But this article is less concerned with actual imperialism, and more with cultural imperialism –particularly the “invasion” of this country by that once all-American, but now global, fast-food chain known variously in its land of origin as McDonald’s, the Golden Arches and Mickey-D’s. Here in Australia, however, McDonald’s most prevalent nickname is “Macca’s”. A recent branding survey commissioned by McDonald’s Australia found that 55 per cent of Australians refer to the company by its local slang name. But the temporary Macca’s rebranding also raises some interesting trademark issues.

Starbucks and Other Popular Restaurants Go Social

It seems that no matter where you go these days, the likelihood is high that you will see a “Free Wi-Fi” sticker on the front door of the establishment. Whether you are going for coffee, meeting a colleague for lunch, stopping at a rest stop or waiting for an airplane, you can pretty much bet that you will be able to check your email and surf the web while you are there. It is clear that most restaurants are starting to realize the power and potential of social media, not only for the use of their clientele but also in getting their message out in new and innovative ways. They are seeing that building larger online communities equates to higher numbers of restaurant sales. For this reason, media outlet Nation’s Restaurant News teamed up with an analytics and digital branding firm, DigitalCoCo to create the Restaurant Social Media Index (RSMI) highlighting the industry’s Top 100.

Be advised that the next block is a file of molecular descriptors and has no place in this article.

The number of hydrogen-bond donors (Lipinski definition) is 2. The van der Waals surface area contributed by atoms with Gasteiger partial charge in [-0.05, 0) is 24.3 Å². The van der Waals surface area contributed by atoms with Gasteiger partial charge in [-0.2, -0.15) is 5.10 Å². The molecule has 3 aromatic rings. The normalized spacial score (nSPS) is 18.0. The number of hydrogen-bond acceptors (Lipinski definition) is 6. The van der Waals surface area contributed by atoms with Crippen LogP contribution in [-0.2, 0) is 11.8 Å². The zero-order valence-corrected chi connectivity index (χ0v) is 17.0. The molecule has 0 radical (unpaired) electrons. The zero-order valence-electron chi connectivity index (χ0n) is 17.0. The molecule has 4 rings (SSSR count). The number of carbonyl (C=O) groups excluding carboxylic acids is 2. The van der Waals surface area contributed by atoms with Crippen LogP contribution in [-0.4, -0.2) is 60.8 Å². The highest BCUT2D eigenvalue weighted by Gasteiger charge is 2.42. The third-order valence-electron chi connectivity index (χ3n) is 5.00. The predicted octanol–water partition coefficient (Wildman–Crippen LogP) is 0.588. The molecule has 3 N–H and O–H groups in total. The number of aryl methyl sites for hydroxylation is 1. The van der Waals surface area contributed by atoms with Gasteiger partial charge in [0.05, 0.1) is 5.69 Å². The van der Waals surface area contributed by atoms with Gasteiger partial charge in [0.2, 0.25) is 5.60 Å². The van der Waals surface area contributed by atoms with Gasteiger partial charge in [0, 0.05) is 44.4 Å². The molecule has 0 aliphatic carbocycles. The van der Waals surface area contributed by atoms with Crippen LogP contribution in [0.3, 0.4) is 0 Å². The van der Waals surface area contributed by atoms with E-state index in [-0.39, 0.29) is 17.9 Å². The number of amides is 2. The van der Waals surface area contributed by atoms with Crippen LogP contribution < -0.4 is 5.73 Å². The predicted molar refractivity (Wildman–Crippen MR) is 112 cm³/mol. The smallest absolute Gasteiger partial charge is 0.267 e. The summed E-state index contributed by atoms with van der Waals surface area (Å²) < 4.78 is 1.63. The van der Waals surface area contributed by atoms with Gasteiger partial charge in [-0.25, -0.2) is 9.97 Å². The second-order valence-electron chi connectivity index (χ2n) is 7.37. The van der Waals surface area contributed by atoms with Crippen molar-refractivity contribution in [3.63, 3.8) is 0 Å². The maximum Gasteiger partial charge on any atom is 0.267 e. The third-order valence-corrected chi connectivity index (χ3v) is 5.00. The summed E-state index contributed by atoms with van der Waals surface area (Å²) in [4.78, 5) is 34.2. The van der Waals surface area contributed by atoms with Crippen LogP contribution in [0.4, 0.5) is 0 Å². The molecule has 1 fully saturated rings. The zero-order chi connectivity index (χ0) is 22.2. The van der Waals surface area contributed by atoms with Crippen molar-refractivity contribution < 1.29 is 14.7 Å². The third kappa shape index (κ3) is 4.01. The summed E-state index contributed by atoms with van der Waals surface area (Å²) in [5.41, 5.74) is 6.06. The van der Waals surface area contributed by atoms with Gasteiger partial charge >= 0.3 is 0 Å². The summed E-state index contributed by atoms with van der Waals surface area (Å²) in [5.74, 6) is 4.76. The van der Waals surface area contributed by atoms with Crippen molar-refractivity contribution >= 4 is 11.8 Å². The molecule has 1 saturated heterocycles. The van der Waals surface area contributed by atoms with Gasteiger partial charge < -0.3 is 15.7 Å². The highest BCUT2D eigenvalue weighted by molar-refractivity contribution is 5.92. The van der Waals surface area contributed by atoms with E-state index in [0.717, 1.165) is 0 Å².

Trademark Power: Not All Trademarks Are Created Equal

You have probably had circumstances when you have positively associated with a certain trademark.  Perhaps you were traveling and had the option to eat at one of several restaurants.  You might have preferred a sit-down meal, but you might have opted for McDonald’s or Burger King instead because you are familiar with what you will get, know it is going…

Brand Identity: Protecting Against Negative Good Will

from the business perspective when you are building a trademark or trademark portfolio it is really the good will that will define the value of the trademark. But like most things in life there is a double edge sword. There is positive good will and negative good will. Negative good will sounds silly I know, but it relates not to the absence of good will, but negative feelings. So, for example, BP is in the process of developing enormous negative good will as a result of the oil spill in the gulf of Mexico.

Comparative Advertising: BK vs. McDonalds and Wendy’s

Today I was searching the Internet for some interesting news to write about and I stumbled upon a press release from Burger King regarding its a ¼ pound Double Cheeseburger now being available for only $1. In some markets the ¼ pound Double Cheeseburger has been available for $1 for the past 18 months, but now it is being added…

McDonald’s Burgers & Burger King Fries

I would love to open up my own business selling McDonald’s Burgers and Burger King Fries. But such an endeavor would probably be so costly to “do it my way.” But I have to give Joey credit. He’s quite innovative for an 11 year old boy.